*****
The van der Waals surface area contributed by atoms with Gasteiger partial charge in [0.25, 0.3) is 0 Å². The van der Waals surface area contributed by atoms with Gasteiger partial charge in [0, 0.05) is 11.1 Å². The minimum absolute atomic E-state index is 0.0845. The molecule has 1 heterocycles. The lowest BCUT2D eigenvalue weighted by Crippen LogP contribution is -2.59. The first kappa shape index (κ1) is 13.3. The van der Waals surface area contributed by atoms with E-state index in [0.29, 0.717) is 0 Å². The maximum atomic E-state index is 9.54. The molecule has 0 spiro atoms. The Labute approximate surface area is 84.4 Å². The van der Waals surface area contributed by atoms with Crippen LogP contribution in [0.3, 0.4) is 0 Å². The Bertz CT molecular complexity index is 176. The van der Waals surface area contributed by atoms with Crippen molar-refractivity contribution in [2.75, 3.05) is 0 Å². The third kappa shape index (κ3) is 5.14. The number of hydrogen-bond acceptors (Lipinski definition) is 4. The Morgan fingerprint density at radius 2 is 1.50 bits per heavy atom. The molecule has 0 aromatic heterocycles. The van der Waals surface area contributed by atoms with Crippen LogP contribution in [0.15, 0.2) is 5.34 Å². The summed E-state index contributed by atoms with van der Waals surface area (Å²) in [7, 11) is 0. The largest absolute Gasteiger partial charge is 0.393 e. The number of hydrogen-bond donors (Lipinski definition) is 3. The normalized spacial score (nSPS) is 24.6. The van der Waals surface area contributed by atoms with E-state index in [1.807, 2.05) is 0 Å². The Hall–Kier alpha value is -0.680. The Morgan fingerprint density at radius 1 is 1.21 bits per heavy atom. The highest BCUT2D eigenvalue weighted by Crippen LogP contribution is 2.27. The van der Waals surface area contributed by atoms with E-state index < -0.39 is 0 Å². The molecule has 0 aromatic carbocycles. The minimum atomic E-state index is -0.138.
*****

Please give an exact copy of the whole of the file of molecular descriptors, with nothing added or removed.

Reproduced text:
The van der Waals surface area contributed by atoms with Gasteiger partial charge in [0.25, 0.3) is 0 Å². The van der Waals surface area contributed by atoms with Gasteiger partial charge in [0, 0.05) is 11.1 Å². The minimum absolute atomic E-state index is 0.0845. The molecule has 1 heterocycles. The lowest BCUT2D eigenvalue weighted by Crippen LogP contribution is -2.59. The first kappa shape index (κ1) is 13.3. The van der Waals surface area contributed by atoms with E-state index in [0.29, 0.717) is 0 Å². The maximum atomic E-state index is 9.54. The molecule has 0 spiro atoms. The Labute approximate surface area is 84.4 Å². The van der Waals surface area contributed by atoms with Crippen LogP contribution in [0.3, 0.4) is 0 Å². The Bertz CT molecular complexity index is 176. The van der Waals surface area contributed by atoms with Crippen molar-refractivity contribution in [2.75, 3.05) is 0 Å². The third kappa shape index (κ3) is 5.14. The number of hydrogen-bond acceptors (Lipinski definition) is 4. The Morgan fingerprint density at radius 2 is 1.50 bits per heavy atom. The molecule has 0 aromatic heterocycles. The van der Waals surface area contributed by atoms with Crippen LogP contribution in [0.15, 0.2) is 5.34 Å². The summed E-state index contributed by atoms with van der Waals surface area (Å²) in [7, 11) is 0. The largest absolute Gasteiger partial charge is 0.393 e. The number of hydrogen-bond donors (Lipinski definition) is 3. The normalized spacial score (nSPS) is 24.6. The van der Waals surface area contributed by atoms with E-state index in [1.807, 2.05) is 0 Å². The Hall–Kier alpha value is -0.680. The Morgan fingerprint density at radius 1 is 1.21 bits per heavy atom. The highest BCUT2D eigenvalue weighted by Crippen LogP contribution is 2.27. The van der Waals surface area contributed by atoms with E-state index < -0.39 is 0 Å². The molecule has 0 aromatic carbocycles. The minimum atomic E-state index is -0.138.